by Mike Sharkey
Local elections watchdogs and voters have been clamoring for years for a paper record of elections. Tuesday, the City Council’s Finance Committee approved funding for the Supervisor of Elections Office to purchase printers for the office’s 360 touch-screen voting machines.
The printers will cost $176,000 ($50,000 for repairs and maintenance, $75,000 for miscellaneous services and $51,000 for office supplies). They should be installed before the March 20 primary.
“This is not a silver bullet and it won’t cure everything,” said Robert Phillips, deputy supervisor of elections.
The bill approving the funding was introduced to Council in early December and also scrutinized by the Rules and Audit Council committees. According to Phillips, the printers will create a “Verifiable Paper Audit Trail.” That printed “receipt” of a voter’s choices, however, will be printed within the voting machine and maintained by the Elections Office.
“The voter will not see it and they cannot take it,” said Phillips. “The paper trail will be rolled up in the machine.”
Supervisor of Elections Jerry Holland said there are two reasons for the addition to the voting process.
“This will increase the voters’ confidence in the process,” he said, adding the paper audits — by state law — will not be permitted for use in the event of a recount. “But, if someone sues over an election, (the courts) can see the receipt.”
Holland said there’s a good reason voters will not be allowed to take any kind of printed receipt with them on election day.
“We do not want to promote people buying votes,” said Holland, explaining a scenario in which a voter would enter a precinct, vote, get a receipt and then leave the precinct with printed proof they voted as they were paid to.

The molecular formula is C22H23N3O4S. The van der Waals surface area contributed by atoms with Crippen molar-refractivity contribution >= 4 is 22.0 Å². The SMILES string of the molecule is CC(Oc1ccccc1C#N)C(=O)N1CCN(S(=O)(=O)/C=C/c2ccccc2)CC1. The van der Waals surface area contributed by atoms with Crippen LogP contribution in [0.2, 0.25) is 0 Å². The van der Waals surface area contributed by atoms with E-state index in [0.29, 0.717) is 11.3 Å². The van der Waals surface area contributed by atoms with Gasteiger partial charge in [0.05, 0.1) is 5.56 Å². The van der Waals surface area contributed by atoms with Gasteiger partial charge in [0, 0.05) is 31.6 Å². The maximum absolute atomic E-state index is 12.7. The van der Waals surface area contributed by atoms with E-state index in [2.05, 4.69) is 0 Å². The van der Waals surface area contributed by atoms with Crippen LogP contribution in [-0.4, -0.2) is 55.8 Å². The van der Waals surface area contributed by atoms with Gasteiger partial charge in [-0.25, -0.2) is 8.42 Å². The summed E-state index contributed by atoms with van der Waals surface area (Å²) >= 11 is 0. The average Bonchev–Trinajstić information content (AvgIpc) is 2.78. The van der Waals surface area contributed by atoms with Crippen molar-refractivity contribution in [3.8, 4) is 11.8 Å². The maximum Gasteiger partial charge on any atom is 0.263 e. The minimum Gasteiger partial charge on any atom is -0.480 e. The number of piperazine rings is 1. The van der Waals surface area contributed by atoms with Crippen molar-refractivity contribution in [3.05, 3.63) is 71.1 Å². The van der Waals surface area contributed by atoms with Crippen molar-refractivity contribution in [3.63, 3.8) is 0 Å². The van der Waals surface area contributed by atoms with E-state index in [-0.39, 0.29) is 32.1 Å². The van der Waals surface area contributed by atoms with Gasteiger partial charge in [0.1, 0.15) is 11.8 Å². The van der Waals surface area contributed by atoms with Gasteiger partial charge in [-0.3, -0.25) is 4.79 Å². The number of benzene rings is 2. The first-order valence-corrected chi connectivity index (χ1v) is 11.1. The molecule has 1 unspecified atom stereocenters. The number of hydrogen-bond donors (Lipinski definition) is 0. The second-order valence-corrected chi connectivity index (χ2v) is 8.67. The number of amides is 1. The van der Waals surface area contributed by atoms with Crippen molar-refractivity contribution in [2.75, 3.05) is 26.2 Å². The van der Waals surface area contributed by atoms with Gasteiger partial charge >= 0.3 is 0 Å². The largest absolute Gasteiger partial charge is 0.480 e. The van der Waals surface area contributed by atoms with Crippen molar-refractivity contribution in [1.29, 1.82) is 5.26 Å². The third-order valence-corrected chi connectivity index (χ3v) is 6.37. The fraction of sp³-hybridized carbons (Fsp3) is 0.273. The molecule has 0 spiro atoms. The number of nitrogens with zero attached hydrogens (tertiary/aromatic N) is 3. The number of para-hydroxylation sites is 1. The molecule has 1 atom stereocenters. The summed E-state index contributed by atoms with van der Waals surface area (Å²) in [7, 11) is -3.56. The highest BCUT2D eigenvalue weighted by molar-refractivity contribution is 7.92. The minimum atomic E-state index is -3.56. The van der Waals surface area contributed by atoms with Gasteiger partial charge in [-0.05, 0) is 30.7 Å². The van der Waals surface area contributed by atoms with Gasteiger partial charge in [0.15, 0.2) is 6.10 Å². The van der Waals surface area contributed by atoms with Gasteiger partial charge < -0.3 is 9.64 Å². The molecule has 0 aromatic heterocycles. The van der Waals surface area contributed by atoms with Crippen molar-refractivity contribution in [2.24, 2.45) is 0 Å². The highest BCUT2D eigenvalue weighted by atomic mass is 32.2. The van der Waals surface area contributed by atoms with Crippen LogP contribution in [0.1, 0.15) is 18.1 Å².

Phillips explained how the system works using the touch screen voting machines. Voters go through the ballot. At the end of voting, summaries of the voters’ choices appear, and voters are asked if they want their ballot printed. If so, their choices are recorded and their votes are officially cast. Phillips said his office doesn’t intend to do much voter education on the process, but every precinct will have knowledgeable poll workers on hand.
“Most voter education happens at the polls,” he said.
Neither Phillips nor Holland believe this is the end of problems on election day, but it’s very close. From a technological standpoint, they said, an internal paper trail may be the final step to perfecting that facet of the voting process.
Making sure the process is ethical is another matter. Holland said the other big issue during elections is voter fraud through either over-voting or double-voting. Over-voting is when people vote twice in the same race (those votes are discounted). Double-voting occurs when, for example, people cast absentee ballots and also vote at their precincts on election day.
“The security of the election is important and there will be more enhancements to correct over-voting and double-voting,” he said. “We have six cases of double-voting from the November election we are turning over to the State Attorney General’s Office.”